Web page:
This week Johnson Controls announced its plan to merge with Tyco International, a company based in Ireland. Johnson Controls is Wisconsin’s largest, publicly owned company, with thousands of people employed in the state.
The merger means the company will shift its corporate and legal headquarters to Tyco’s base in Cork. Johnson Controls specializes in heating and air-conditioning services, while Tyco specializes in security and fire systems.
“Their combined services provide kind of a one stop shop for a building manager for a big commercial office building,” says Olivia Barrow, a reporter for the Milwaukee Business Journal.
This is just the latest example of a U.S. based company buying a company based in a foreign country, and shifting its headquarters overseas. The strategy is often called, “corporate inversion,” and it allows companies to avoid high, federal taxes. The move will save the company $150 million in annual taxes.
“The majority of that is in the federal taxes,” says Barrow, “So it is going to be a bigger impact across the nation, and that’s a lot of why you see people like Hillary Clinton and Bernie Sanders coming out and railing against this deal.”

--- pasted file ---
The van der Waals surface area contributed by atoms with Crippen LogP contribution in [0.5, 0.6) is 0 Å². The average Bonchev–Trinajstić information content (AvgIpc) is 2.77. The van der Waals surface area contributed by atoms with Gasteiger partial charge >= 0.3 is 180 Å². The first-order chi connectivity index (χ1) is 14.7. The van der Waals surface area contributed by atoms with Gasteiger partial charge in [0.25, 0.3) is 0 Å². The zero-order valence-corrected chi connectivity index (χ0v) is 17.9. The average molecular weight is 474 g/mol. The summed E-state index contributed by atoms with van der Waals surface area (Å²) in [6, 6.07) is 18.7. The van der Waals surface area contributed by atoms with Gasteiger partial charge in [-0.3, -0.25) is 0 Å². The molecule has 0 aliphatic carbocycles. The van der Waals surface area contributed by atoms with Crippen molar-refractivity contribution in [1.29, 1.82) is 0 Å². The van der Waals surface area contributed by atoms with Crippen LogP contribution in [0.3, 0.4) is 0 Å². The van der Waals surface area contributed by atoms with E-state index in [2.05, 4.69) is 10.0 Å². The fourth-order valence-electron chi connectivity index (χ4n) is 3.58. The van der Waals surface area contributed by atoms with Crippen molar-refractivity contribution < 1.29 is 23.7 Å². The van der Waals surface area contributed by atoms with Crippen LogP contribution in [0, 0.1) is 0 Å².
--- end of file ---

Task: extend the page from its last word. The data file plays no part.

Regarding the merger's impact on jobs, Barrow says the companies are "looking at operational savings from what they call increased efficiencies, fewer redundancies, which always brings up the question of 'is that clever language for layoffs' and it often is, but you never know where it is going to happen."
Lake Effect reached out to Johnson Controls, but they declined to comment on what this will mean for the company’s future in Wisconsin. According to the company, the reasons for the merger aren’t purely motivated by money. Johnson Controls CEO Alex Molinaroli says the acquisition of Tyco will allow both companies to provide a better service to their customers.
“Everything is sending data and as one combined company if they can process that data and find ways to help building owners manage their buildings more efficiently, more cheaply, then there’s a huge opportunity there,” says Barrow. “It’s kind of an untapped world of available innovation in building management.”